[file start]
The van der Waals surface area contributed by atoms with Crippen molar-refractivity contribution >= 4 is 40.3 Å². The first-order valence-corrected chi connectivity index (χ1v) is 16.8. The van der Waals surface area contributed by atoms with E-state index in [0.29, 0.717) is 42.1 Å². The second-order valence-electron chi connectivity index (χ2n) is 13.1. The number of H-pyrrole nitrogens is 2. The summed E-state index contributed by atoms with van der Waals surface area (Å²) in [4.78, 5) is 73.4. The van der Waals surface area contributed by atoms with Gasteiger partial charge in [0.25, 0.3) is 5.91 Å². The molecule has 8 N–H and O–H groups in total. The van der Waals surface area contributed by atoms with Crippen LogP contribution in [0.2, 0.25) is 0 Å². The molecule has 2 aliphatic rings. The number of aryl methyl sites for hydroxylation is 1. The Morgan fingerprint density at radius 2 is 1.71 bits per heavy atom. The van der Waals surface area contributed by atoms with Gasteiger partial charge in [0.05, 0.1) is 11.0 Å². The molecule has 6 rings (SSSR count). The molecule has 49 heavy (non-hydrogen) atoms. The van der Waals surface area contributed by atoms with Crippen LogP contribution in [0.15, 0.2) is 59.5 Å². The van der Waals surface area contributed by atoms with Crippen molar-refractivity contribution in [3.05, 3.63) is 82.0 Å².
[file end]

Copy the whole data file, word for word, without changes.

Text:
The van der Waals surface area contributed by atoms with Crippen molar-refractivity contribution >= 4 is 40.3 Å². The first-order valence-corrected chi connectivity index (χ1v) is 16.8. The van der Waals surface area contributed by atoms with E-state index in [0.29, 0.717) is 42.1 Å². The second-order valence-electron chi connectivity index (χ2n) is 13.1. The number of H-pyrrole nitrogens is 2. The summed E-state index contributed by atoms with van der Waals surface area (Å²) in [4.78, 5) is 73.4. The van der Waals surface area contributed by atoms with Gasteiger partial charge in [0.25, 0.3) is 5.91 Å². The molecule has 8 N–H and O–H groups in total. The van der Waals surface area contributed by atoms with Crippen LogP contribution in [0.2, 0.25) is 0 Å². The molecule has 2 aliphatic rings. The number of aryl methyl sites for hydroxylation is 1. The Morgan fingerprint density at radius 2 is 1.71 bits per heavy atom. The van der Waals surface area contributed by atoms with Gasteiger partial charge in [0.05, 0.1) is 11.0 Å². The molecule has 6 rings (SSSR count). The molecule has 49 heavy (non-hydrogen) atoms. The van der Waals surface area contributed by atoms with Crippen LogP contribution in [0.15, 0.2) is 59.5 Å². The van der Waals surface area contributed by atoms with Crippen molar-refractivity contribution in [3.05, 3.63) is 82.0 Å².